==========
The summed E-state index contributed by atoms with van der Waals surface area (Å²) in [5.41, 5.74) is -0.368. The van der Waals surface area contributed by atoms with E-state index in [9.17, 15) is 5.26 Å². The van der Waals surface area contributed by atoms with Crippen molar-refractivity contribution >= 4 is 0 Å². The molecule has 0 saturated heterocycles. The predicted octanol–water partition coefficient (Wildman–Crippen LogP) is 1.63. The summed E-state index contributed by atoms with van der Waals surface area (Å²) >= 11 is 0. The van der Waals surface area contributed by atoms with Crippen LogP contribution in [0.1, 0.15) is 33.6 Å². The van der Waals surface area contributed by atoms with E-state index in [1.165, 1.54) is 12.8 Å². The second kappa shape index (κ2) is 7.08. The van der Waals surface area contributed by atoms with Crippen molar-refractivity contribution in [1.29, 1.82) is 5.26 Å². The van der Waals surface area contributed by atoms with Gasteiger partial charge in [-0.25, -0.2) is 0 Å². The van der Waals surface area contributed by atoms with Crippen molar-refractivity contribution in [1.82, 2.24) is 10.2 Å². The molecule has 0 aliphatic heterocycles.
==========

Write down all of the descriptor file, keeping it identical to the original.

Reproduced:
The summed E-state index contributed by atoms with van der Waals surface area (Å²) in [5.41, 5.74) is -0.368. The van der Waals surface area contributed by atoms with E-state index in [9.17, 15) is 5.26 Å². The van der Waals surface area contributed by atoms with Crippen molar-refractivity contribution >= 4 is 0 Å². The molecule has 0 saturated heterocycles. The predicted octanol–water partition coefficient (Wildman–Crippen LogP) is 1.63. The summed E-state index contributed by atoms with van der Waals surface area (Å²) >= 11 is 0. The van der Waals surface area contributed by atoms with Crippen LogP contribution in [0.1, 0.15) is 33.6 Å². The van der Waals surface area contributed by atoms with E-state index in [1.165, 1.54) is 12.8 Å². The second kappa shape index (κ2) is 7.08. The van der Waals surface area contributed by atoms with Crippen molar-refractivity contribution in [1.29, 1.82) is 5.26 Å². The van der Waals surface area contributed by atoms with Gasteiger partial charge in [-0.25, -0.2) is 0 Å². The van der Waals surface area contributed by atoms with Crippen molar-refractivity contribution in [1.82, 2.24) is 10.2 Å². The molecule has 0 aliphatic heterocycles.